Opera House

We returned to the Opera House tonight for Shakespeare’s Antony and Cleopatra.  It was in the smaller Playhouse. As sometimes happens with Shakespeare, the production was set in modern times with modern dress.  Cleopatra was portrayed as a wicked, sharped tongued spoiled bully.  I prefer Elizabeth Taylor’s refrained and aloft regal version.  Plus her make up was more better. The set was very inventive with sheer curtains opening and closing to indicate scene changes. Digital script was projected onto the curtains to indicate time and place prior to each scene change. Great fun! It was interesting how they portrayed Marc Antony as a spoiled child besotted by Cleopatra. Two of the minor characters, Ptolemy (played by a woman) and Enobarbus were the best actors in the play. Pictures at flickr.

Tuesday, March 27, 2018

Art Gallery

Art Gallery of NSW

Today was dedicated just to art at the Art Gallery of NSW. My kind of a day. The Gallery is of early Greek style with a most beautiful oval lobby that has an inlaid mosaic floor.  The collection is quite lovely with significant number of Australian works illustrating places we have visited on this trip.  There is an extensive collection of British Victorian works which includes the Pre-Raphaelites, Wayne’s favorites.  He was happy to spend time with them while I sketched.  The current temporary exhibit was The Lady and the Unicorn tapestry which we saw last year in situ at the Musee de Cluny in Paris.

The Australian Monument to the Great Irish Famine

On our walk home we came upon the Hyde Park Barracks, where male convicts and female migrants were housed in the 1800’s.  We will need to return here.  We’ve been reading and listening to books about the settlement of Australia by the British.  This will be living history.  Pictures of my favorite art/artists at flickr.

Monday, March 26, 2018

Green Spaces

Manbuynga by Barayuwa Mununggur at Sydney MCA

We walked to The Rocks where the Sydney Museum of Contemporary Art is located.  They were having the Sydney Biennial.  I enjoyed the pieces by and about the Aboriginal culture.  The piece above tells the story of the can salt-water Country, Yarrinya.  It is a song story of Manbuyunga which depicts the Yarrinya Ocean in which Manyku spirit men hunt their own brother, a whale called Mirinyungu. After the dead whale washed up on shore, the spirit men cut the body and realized they had eaten their brother.  They fling the knives into the ocean where they become a dangerous hidden sharp reef.  I just love all these stories and how they are connected to the earth instilling conservation in the people.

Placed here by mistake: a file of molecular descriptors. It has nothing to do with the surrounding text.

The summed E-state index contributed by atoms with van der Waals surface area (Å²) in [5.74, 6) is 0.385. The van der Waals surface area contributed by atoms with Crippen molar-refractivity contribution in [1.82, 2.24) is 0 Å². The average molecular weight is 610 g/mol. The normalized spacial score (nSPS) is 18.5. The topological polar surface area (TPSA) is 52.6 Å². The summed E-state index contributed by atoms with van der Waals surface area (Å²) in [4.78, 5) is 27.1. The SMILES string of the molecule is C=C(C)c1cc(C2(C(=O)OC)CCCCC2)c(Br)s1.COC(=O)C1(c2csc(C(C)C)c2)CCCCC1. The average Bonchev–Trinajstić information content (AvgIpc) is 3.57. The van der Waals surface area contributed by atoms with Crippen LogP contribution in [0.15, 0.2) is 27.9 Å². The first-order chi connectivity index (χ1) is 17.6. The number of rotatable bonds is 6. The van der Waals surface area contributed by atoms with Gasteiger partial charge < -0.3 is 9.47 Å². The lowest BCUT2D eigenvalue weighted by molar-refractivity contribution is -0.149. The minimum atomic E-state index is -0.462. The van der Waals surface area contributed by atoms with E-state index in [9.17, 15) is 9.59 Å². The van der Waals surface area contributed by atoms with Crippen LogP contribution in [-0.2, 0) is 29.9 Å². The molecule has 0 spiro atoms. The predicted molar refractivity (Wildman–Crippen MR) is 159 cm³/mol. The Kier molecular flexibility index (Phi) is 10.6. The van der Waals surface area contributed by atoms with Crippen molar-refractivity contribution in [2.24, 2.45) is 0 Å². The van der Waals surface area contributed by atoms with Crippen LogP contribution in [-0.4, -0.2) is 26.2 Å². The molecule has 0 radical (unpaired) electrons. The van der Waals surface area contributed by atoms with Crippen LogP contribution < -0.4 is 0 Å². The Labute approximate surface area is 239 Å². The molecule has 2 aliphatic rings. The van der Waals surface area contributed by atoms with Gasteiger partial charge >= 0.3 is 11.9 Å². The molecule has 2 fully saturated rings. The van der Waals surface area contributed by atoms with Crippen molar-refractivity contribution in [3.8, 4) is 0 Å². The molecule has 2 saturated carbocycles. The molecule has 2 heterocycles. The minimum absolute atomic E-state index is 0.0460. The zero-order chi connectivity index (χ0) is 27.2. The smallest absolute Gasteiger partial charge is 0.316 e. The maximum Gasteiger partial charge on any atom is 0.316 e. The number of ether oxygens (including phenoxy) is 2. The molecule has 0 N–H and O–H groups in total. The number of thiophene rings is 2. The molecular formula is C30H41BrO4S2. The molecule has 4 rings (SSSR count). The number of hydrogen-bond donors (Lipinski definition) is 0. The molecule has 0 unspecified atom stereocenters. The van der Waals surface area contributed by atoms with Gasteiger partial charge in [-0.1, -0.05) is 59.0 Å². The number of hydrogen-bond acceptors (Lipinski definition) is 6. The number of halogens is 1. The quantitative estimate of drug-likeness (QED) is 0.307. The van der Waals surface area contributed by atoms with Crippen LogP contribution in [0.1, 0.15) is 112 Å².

Cockatoo in Royal Botanical Gardens

The Sydney Royal Botanical Gardens is 74 acres that sits along the water and reaches into the city.  It, along with The Domain, an open space of 34 acres which is adjacent to the RBG, occupy all the land between The Rocks, most of the CBD and the area known as Woolloomooloo Bay.  The Art Gallery of New South Wales and the Handa Opera are contained within it.  Besides a garden it is a research center.  Today, we saw research about pollination in a beautiful glass enclosure with a wall of succulents and raised beds of gorgeous color.  The gardens have areas that represent Australia’s geography: tropical, desert, coastal.  There were dozens of cockatoos that flew overhead making a raucous racket.  Pools and cafes sit throughout and were busy with people.  The Opera House is visible from one point.  We found the most interesting tree that grew its fruit from the large branches of the tree, not the end points where most trees flower. The Coolamon is rare and rarely found these days. We walked around to where the Handa Opera is performed to check out where we will see la Boheme this week.  The stage is set against the water with the Sydney Opera and Harbor Bridge in the background.  Lots of art pictures, etc at flickr.

Sunday, March 25, 2018

Woo Pig!

Il Porcellino

We often set some sort of goal for our travel days both to amuse ourselves and to offset the tendency to linger too long over morning coffee.  Today, our goal was to meet up with Il Porcellino in Sydney and say hello. Since our first visit with him in Florence, we have encountered him traveling around the world.  First, in Kansas City, then in Aix en Provence.  After leaving Victoria, CA and London, UK when found he was there.  We were sorry to have missed those visits.

Sydney from St. Mary’s Cathedral

The remainder of the day was spent visiting St. Mary’s Cathedral and lunching at Blue Fish on Darling Harbor.  Earlier, we had eaten at Blue Fish with Road Scholar and really liked it.  This lunch was just as good: lemon sole, yum.  We walked 4 miles today, a beginning to get ourselves in shape after a month of catering by RS.  A few more pictures are at flickr.

Saturday, March 24, 2018

Sydney Settle In

Sydney from 57 York St Balcony